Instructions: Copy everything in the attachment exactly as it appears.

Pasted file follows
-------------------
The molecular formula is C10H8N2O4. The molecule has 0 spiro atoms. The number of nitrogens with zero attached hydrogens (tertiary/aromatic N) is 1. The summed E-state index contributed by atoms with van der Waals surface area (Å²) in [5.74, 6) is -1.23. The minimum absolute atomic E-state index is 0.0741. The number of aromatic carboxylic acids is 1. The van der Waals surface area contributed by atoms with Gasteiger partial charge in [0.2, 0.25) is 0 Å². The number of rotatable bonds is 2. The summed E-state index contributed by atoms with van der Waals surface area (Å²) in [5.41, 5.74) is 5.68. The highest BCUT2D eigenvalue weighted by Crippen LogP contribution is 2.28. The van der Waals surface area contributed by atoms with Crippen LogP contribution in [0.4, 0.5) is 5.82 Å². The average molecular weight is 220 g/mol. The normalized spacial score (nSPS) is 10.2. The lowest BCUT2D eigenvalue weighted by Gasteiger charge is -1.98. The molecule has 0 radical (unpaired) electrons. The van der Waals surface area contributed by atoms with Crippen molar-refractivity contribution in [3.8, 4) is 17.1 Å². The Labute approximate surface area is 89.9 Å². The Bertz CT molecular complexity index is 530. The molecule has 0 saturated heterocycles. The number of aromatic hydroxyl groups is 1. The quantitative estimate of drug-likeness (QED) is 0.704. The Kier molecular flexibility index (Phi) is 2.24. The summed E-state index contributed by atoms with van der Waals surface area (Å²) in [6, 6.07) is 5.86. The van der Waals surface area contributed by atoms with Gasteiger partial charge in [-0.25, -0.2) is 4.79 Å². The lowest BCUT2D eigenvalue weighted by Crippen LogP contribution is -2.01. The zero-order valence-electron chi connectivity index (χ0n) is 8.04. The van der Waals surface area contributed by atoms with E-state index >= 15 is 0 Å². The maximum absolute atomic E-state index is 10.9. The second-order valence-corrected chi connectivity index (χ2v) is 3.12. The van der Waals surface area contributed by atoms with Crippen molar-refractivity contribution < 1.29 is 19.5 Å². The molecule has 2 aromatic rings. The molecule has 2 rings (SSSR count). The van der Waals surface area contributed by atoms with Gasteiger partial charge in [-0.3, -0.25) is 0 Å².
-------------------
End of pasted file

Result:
The molecular formula is C10H8N2O4. The molecule has 0 spiro atoms. The number of nitrogens with zero attached hydrogens (tertiary/aromatic N) is 1. The summed E-state index contributed by atoms with van der Waals surface area (Å²) in [5.74, 6) is -1.23. The minimum absolute atomic E-state index is 0.0741. The number of aromatic carboxylic acids is 1. The van der Waals surface area contributed by atoms with Gasteiger partial charge in [0.2, 0.25) is 0 Å². The number of rotatable bonds is 2. The summed E-state index contributed by atoms with van der Waals surface area (Å²) in [5.41, 5.74) is 5.68. The highest BCUT2D eigenvalue weighted by Crippen LogP contribution is 2.28. The van der Waals surface area contributed by atoms with Crippen LogP contribution in [0.4, 0.5) is 5.82 Å². The average molecular weight is 220 g/mol. The normalized spacial score (nSPS) is 10.2. The lowest BCUT2D eigenvalue weighted by Gasteiger charge is -1.98. The molecule has 0 radical (unpaired) electrons. The van der Waals surface area contributed by atoms with Crippen molar-refractivity contribution in [3.8, 4) is 17.1 Å². The Labute approximate surface area is 89.9 Å². The Bertz CT molecular complexity index is 530. The molecule has 0 saturated heterocycles. The number of aromatic hydroxyl groups is 1. The quantitative estimate of drug-likeness (QED) is 0.704. The Kier molecular flexibility index (Phi) is 2.24. The summed E-state index contributed by atoms with van der Waals surface area (Å²) in [6, 6.07) is 5.86. The van der Waals surface area contributed by atoms with Gasteiger partial charge in [-0.25, -0.2) is 4.79 Å². The lowest BCUT2D eigenvalue weighted by Crippen LogP contribution is -2.01. The zero-order valence-electron chi connectivity index (χ0n) is 8.04. The van der Waals surface area contributed by atoms with E-state index >= 15 is 0 Å². The maximum absolute atomic E-state index is 10.9. The second-order valence-corrected chi connectivity index (χ2v) is 3.12. The van der Waals surface area contributed by atoms with Crippen molar-refractivity contribution < 1.29 is 19.5 Å². The molecule has 2 aromatic rings. The molecule has 2 rings (SSSR count). The van der Waals surface area contributed by atoms with Gasteiger partial charge in [-0.3, -0.25) is 0 Å².